The degree of observance required of members remained a major source of conflict within the order, resulting in numerous secessions. The Order of Friars Minor known as the "Observant" branch, is one of the three Franciscan First Orders within the Catholic Church, the others being the "Conventuals" and "Capuchins"; the Order of Friars Minor, in its current form, is the result of an amalgamation of several smaller orders completed in 1897 by Pope Leo XIII. The latter two, the Capuchin and Conventual, remain distinct religious institutes within the Catholic Church, observing the Rule of Saint Francis with different emphases. Conventual Franciscans are sometimes referred to as greyfriars because of their habit. In Poland and Lithuania they are known as Bernardines, after Bernardino of Siena, although the term elsewhere refers to Cistercians instead; the name of the original order, Ordo Fratrum Minorum stems from Francis of Assisi's rejection of extravagance. Francis was the son of a wealthy cloth merchant, but gave up his wealth to pursue his faith more fully.
He had cut all ties that remained with his family, pursued a life living in solidarity with his fellow brothers in Christ. Francis adopted the simple tunic worn by peasants as the religious habit for his order, had others who wished to join him do the same; those who joined him became the original Order of Friars Minor. The modern organization of the Friars Minor comprises three separate families or groups, each considered a religious order in its own right under its own minister General and particular type of governance, they all live according to a body of regulations known as the Rule of St Francis. First OrderThe First Order or the Order of Friars Minor are called the Franciscans; this order is a mendicant religious order of men, some of whom trace their origin to Francis of Assisi. Their official Latin name is the Ordo Fratrum Minorum. St. Francis thus referred to his followers as "Fraticelli", meaning "Little Brothers". Franciscan brothers are informally called the Minorites; the modern organization of the Friars Minor comprises three separate families or groups, each considered a religious order in its own right under its own minister General and particular type of governance.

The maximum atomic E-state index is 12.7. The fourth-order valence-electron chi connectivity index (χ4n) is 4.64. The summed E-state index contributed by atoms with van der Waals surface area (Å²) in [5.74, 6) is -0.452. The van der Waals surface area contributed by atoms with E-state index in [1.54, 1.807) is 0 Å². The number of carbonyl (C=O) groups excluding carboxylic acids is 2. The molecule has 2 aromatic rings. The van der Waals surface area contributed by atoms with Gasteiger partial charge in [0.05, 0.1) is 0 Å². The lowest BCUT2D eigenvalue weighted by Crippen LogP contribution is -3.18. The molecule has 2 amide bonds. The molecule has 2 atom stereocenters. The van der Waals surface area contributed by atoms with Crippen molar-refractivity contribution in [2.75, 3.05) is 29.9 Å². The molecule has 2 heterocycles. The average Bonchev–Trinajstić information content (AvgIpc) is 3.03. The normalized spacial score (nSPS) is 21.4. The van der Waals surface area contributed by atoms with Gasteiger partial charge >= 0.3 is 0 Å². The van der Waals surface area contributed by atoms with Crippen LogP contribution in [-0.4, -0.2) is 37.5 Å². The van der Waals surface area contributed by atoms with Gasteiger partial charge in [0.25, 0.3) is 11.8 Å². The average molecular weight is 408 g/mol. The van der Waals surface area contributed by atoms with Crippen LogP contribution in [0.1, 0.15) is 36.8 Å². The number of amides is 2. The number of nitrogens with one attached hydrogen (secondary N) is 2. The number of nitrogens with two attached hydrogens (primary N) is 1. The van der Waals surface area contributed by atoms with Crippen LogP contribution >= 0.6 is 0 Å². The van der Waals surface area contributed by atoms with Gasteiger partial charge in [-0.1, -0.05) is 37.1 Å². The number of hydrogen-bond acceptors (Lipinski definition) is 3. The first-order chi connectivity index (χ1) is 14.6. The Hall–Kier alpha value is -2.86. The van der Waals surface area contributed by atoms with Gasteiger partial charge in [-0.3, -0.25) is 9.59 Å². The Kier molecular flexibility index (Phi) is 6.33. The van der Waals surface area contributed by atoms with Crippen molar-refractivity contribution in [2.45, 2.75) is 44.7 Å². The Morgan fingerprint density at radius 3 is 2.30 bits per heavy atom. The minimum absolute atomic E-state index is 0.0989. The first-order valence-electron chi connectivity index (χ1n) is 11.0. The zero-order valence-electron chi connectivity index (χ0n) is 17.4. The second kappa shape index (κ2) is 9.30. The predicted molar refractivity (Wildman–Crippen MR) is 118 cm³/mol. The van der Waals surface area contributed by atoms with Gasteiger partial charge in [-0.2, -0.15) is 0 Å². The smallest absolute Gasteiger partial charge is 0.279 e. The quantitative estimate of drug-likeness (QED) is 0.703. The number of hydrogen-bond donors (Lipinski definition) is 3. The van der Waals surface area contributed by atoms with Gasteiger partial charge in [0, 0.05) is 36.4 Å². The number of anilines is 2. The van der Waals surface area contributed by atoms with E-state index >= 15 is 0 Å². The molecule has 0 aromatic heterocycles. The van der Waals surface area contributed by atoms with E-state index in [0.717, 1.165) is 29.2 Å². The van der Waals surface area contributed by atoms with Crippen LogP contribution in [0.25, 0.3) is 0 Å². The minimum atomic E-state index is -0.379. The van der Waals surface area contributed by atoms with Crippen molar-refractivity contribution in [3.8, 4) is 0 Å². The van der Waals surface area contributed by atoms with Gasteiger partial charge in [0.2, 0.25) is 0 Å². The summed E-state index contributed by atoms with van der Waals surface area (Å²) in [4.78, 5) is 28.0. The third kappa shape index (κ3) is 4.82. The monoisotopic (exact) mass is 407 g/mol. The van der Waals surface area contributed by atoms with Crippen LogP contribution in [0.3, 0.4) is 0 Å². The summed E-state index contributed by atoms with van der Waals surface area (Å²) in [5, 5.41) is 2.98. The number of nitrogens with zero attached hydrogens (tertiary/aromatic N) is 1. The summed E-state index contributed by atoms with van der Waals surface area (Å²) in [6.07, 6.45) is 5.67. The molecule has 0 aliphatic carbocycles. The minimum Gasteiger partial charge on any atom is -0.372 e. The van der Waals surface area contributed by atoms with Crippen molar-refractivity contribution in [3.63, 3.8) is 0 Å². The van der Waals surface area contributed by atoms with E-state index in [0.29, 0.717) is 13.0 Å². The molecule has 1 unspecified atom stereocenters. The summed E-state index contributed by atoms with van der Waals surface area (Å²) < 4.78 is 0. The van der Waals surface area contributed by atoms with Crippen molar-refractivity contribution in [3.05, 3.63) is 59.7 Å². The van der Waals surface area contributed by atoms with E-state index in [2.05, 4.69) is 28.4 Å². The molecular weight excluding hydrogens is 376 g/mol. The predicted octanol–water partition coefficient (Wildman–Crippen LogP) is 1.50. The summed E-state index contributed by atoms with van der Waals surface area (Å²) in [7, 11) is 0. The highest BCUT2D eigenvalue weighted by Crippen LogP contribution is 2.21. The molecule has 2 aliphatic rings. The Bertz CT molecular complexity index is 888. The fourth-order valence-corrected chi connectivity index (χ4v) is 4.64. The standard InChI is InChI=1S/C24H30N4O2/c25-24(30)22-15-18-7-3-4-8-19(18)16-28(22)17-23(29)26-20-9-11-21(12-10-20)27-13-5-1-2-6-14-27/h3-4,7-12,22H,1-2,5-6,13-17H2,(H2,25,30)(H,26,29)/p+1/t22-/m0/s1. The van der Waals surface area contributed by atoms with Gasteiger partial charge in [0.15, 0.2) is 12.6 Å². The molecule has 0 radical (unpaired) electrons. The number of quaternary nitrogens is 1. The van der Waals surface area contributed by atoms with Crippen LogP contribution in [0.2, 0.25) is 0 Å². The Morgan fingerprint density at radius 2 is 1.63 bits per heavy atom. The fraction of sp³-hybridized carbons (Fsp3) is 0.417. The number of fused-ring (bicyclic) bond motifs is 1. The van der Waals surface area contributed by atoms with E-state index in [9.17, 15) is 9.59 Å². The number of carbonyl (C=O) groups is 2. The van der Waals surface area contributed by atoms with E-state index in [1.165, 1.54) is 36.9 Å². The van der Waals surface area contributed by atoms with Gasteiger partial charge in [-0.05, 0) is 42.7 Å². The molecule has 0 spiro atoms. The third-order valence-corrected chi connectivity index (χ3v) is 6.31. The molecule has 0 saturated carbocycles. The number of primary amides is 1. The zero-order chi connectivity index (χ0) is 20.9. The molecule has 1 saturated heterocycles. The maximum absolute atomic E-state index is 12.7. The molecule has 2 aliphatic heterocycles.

They all live according to a body of regulations known as the Rule of St Francis. These are The Order of Friars Minor known as the Observants, are most simply called Franciscan friars, official name: Friars Minor; the Order of Friars Minor Capuchin or Capuchins, official name: Friars Minor Capuchin. The Conventual Franciscans or Minorites, official name: Friars Minor Conventual". Second OrderThe Second Order, most called Poor Clares in English-speaking countries, consists of religious sisters; the order is called the Order of St. Clare, but in the thirteenth century, prior to 1263, this order was referred to as "The Poor Ladies", "The Poor Enclosed Nuns", "The Order of San Damiano". Third OrderThe Franciscan third order, known as the Third Order of Saint Francis, has many men and women members, separated into two main branches: The Secular Franciscan Order, OFS known as the Brothers and Sisters of Penance or Third Order of Penance, try to live the ideals of the movement in their daily lives outside of religious institutes.